Our Video Game Worlds

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Many of us spend embarrassing amounts of time cultivating our Animal Crossing town, or Minecraft world, or even Sims creations. With pandemic restrictions over the past year, we’ve all had a lot of time to do just this. Below, Edge writers recap their own video game worlds, from Terraria to Stardew Valley.

Terraria

Forged in the uncertain times of the first coronavirus lockdown (and a brand-new content update that completely revolutionized Terraria), “The Hive Of Lies” began its life.

Returning to my world today I was met with a realm I had painstakingly crafted. From the underground potion supply farms, the themed villages created for each of my needy NPCs, the enormous battle arena (replete with lava traps, honey vats and intricate wiring) “The Hive Of Lies” was clearly a little piece of the gaming landscape I had taken great care in making my own. Traveling across biomes returned memories of failed boss encounters, reminders of the times meteors destroyed building projects, or (because I had clearly left the game in the middle of a significant event) enormous extra-terrestrial towers of writhing flesh tasked with removing me from the world I had worked to hard to build. 

Terraria is a game I hold very dear in my heart, and its immense opportunity for customisation and personalisation is a significant part of that. No two worlds are the same, and every time you generate a new save file, Re-Logic are happily handing you a brand-new blank canvas for you to enact your vision.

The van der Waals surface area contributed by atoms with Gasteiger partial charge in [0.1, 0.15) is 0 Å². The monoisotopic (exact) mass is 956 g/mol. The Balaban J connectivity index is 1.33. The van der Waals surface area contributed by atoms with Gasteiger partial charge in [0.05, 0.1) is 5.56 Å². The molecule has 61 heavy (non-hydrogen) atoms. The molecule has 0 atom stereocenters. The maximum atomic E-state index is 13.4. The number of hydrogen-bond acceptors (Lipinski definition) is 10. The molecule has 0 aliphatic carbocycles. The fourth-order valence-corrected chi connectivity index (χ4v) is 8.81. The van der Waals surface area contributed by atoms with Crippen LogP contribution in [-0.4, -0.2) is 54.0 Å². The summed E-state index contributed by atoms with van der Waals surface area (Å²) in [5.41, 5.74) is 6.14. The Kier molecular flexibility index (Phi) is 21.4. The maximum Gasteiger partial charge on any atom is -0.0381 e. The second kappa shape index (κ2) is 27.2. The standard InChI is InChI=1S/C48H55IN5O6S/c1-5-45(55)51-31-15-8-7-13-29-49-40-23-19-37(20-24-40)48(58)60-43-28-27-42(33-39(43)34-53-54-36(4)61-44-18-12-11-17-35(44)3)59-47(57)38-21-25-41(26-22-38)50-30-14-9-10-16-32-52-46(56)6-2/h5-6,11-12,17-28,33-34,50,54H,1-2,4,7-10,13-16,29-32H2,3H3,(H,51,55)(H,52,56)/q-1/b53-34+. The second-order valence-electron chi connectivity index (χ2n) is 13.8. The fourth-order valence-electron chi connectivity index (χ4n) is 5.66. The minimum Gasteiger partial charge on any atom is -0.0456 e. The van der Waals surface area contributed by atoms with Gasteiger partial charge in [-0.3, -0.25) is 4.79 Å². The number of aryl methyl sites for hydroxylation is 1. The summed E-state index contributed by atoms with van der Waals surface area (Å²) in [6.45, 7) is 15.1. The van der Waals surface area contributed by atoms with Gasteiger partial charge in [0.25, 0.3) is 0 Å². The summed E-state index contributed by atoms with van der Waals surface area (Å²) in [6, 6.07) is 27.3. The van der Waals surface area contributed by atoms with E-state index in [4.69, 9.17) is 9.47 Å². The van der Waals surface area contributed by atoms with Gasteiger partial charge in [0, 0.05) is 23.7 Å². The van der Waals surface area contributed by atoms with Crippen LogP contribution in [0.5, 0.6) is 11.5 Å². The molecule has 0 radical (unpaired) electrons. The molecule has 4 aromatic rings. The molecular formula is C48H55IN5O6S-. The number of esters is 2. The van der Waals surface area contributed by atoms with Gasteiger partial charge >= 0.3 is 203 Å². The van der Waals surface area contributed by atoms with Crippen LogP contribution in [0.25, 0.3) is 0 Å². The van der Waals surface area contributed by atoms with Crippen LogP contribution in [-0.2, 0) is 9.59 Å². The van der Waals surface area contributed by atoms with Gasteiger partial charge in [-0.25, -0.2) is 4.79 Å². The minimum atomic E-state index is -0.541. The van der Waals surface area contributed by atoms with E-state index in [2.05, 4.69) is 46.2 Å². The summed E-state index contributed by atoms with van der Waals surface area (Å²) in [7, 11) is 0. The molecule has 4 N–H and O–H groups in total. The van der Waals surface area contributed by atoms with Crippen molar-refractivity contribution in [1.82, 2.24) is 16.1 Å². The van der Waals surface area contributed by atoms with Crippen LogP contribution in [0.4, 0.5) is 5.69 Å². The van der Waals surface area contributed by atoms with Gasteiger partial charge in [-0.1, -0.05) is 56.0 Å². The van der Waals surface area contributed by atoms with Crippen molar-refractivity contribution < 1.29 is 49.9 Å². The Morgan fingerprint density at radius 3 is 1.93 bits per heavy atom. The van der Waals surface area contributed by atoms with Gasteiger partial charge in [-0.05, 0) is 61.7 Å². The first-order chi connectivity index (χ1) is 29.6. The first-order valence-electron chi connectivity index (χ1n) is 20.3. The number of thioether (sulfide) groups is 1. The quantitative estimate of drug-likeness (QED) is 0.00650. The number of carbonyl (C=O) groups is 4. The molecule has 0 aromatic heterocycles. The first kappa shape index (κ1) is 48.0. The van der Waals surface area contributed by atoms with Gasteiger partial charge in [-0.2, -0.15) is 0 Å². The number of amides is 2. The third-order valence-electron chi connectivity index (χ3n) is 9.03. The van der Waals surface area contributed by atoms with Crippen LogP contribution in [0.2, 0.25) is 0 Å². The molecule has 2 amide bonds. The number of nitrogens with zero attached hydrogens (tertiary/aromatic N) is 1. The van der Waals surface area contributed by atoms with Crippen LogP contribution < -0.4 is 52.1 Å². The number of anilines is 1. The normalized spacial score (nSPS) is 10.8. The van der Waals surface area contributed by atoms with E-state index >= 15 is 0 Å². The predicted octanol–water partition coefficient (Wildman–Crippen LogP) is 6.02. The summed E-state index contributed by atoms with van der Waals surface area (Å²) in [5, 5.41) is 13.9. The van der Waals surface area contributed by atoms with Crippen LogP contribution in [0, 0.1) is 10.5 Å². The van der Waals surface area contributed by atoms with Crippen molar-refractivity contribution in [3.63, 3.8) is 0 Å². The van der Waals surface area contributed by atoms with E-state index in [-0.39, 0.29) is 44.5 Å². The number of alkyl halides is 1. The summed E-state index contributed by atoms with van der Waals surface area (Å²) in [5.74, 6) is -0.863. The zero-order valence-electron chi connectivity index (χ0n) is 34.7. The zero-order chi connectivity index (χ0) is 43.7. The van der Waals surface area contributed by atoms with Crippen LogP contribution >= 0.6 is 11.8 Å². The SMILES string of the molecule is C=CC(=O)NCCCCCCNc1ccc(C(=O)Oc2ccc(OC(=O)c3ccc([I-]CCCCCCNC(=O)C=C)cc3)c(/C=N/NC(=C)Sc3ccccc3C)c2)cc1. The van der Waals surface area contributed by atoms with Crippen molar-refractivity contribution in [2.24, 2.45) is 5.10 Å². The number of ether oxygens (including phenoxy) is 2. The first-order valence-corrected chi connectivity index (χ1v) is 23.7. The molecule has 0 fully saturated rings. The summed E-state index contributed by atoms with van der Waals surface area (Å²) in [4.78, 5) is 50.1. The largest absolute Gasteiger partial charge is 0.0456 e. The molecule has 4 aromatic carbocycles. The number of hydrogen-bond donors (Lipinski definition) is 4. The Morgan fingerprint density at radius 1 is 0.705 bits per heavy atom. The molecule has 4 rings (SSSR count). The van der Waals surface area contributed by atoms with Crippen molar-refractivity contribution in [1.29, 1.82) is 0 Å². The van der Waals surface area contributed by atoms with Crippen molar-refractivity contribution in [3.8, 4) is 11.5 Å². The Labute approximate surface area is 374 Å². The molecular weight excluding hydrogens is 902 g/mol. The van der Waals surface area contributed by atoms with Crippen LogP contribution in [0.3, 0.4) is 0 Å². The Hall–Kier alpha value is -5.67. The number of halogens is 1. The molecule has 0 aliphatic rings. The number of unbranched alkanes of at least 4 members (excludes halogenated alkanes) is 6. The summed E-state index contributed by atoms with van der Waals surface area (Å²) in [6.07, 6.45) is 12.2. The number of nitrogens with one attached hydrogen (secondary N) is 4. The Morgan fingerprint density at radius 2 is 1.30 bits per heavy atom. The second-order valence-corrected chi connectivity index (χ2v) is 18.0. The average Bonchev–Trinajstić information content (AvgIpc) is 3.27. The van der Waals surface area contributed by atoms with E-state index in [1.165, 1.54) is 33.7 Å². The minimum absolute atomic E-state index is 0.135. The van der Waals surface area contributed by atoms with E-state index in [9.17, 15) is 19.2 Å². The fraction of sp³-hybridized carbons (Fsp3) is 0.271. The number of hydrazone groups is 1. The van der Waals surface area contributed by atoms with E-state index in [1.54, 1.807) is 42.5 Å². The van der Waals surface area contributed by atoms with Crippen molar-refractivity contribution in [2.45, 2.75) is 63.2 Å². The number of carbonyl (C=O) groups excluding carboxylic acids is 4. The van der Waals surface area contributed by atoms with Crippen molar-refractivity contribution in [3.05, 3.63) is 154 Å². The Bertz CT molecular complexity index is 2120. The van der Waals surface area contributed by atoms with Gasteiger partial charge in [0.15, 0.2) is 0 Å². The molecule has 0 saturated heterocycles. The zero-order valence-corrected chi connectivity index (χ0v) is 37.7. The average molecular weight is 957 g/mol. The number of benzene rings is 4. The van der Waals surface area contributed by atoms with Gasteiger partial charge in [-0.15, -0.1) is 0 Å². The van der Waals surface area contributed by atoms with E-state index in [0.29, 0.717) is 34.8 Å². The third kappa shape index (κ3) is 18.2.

– Callum Holgate

Stardew Valley

Lockdown has brought a variety of new obsessions to my life, and Stardew Valley is certainly one of them. Set in the fictional world of Pelican Town, you’re a farmer who is given the at first seemingly simple task of fixing up your grandfather’s old farm. Straightforward, right? Nope. As you work toward building your own little slice of heaven, you’re met with a myriad of quests and issues, from fixing up the town’s community centre to delving deep into an intricate (and dangerous) mine system. I feel like I’ve poured hundreds of hours into my farm at this point (and if you look at my Steam, you’ll find that I have racked up a concerning amount of time in this game), working day and night to perfect it to my vision.

Stardew Valley itself, however, is already pretty perfect. It’s a little wholesome village, full of interesting and fun characters, and hundreds of secrets; it’s a little bubble of a tiny imaginary utopia. If I ever have a stressful day, I know I can just turn on the game and spend a couple hours watering my crops (or going on a mining rampage), and feel right as rain afterward. It’s so easy to come back to, even if I haven’t played for a while, because I always know that all my fun neighbours will be sat waiting for me as soon as I load up.

– Alice Fortt

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3rd year English student desperately trying to defend Pop-Punk.

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records editor 2020/21 !! 3rd year film and english student. can be often found arguing about costuming in the avenue cafe or crying into a beefy novel in hartley

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